Gradually, Sia’s calls started getting fewer and Aruna suddenly didn’t know what to do with all the time which was earlier consumed by Sia. She started making time for herself – made herself a to-do and to-visit and jotted down everything she once loved doing had she had a normal life. She didn’t know that an innocuous visit to a public library one day will completely turn her life around, where she met Amit. It’s not every day that you run into your first love after decades!
Hesitant at first, they started going out for coffee, and then having dinners together, until one day Amit said, ‘You know, I’d love to pick up from where we left – going out for dates and dinners – but at this point of time, our age and the doctor’s prescription doesn’t exactly allow me to eat out this often.’ They both had a hearty laugh. He said, ‘Why don’t you come over to my place sometime? I’ll cook you a fabulous homemade meal.’
Amit did not get married. He asked her to spare him the ‘why’, as he himself did not have an answer, except, ‘I never felt like it.’ And one thing led to another and they decided they had missed out on enough and moved in together at Aruna’s home.
Unfortunately, even before she could tell Sia about him, everything got jeopardised in a whirlwind after Sia’s visit. Aruna could see numerous questions and shock on her deeply mortified face.
She finally decided to give her a call despite her daughter’s resistance. She picked up after four rings.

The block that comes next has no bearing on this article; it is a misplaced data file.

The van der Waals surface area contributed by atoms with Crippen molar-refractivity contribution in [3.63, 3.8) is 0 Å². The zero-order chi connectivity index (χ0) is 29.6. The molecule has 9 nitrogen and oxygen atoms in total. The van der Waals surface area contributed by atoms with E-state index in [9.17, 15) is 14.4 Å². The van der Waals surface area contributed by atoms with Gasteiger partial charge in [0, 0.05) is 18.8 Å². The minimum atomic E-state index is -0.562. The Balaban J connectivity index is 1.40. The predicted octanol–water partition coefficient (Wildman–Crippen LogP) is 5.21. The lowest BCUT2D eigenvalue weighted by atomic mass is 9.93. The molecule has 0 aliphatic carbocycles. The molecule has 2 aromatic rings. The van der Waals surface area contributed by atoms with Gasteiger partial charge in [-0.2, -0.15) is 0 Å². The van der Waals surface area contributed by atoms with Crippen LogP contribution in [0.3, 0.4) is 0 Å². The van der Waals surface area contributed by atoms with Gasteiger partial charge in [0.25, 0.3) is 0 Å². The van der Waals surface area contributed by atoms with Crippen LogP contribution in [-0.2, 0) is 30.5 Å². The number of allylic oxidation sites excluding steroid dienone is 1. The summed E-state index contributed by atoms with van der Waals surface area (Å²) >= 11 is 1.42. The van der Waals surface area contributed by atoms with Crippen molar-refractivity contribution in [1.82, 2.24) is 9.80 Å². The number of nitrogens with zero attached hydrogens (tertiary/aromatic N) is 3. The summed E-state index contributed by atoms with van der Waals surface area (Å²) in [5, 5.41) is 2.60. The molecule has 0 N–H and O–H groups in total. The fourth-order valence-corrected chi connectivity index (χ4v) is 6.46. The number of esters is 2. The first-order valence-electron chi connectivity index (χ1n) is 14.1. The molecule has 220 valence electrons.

‘Ma, I told you…’
‘Listen to me. You don’t have to pretend to love or respect me if you are offended by the first thing I decided to do for myself. I have never cared about the society and stopped you from doing anything that makes you happy. If my relationship causes damage to my perfect mother tag, so be it. There’s no need for a guilt trip for any of us here. You are free to do whatever you feel like and so am I. I only want to tell you that I’ll always love you and hope that you’ll understand me one day. But if the social pressure gets the better of you, I’ll not cause any embarrassment to you. Take care.’
She gave a sigh and a brief smile to Amit, who stood there to comfort her with a hug.
Editor’s note: This story had been shortlisted for the November 2017 Muse of the Month, but not among the top 5 winners.
Image source: pexels
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Erratic scribbler. Late bloomer. Old soul in a millenial's body. Constantly torn between changing
Really nice one. But I would have expected the daughter to understand the mother and in fact stand by her and support her at a time, when she has not only found happiness after such long years of loneliness and struggle…but also is trying to accept it and live life a second time…besides considering the fact she has lived her whole life for her daughter and brought her this far into being a happy and successful human being when her real father had given up on them…moreover it’s only a woman who can understand a woman better…good at least Aruna is firm on following her mind.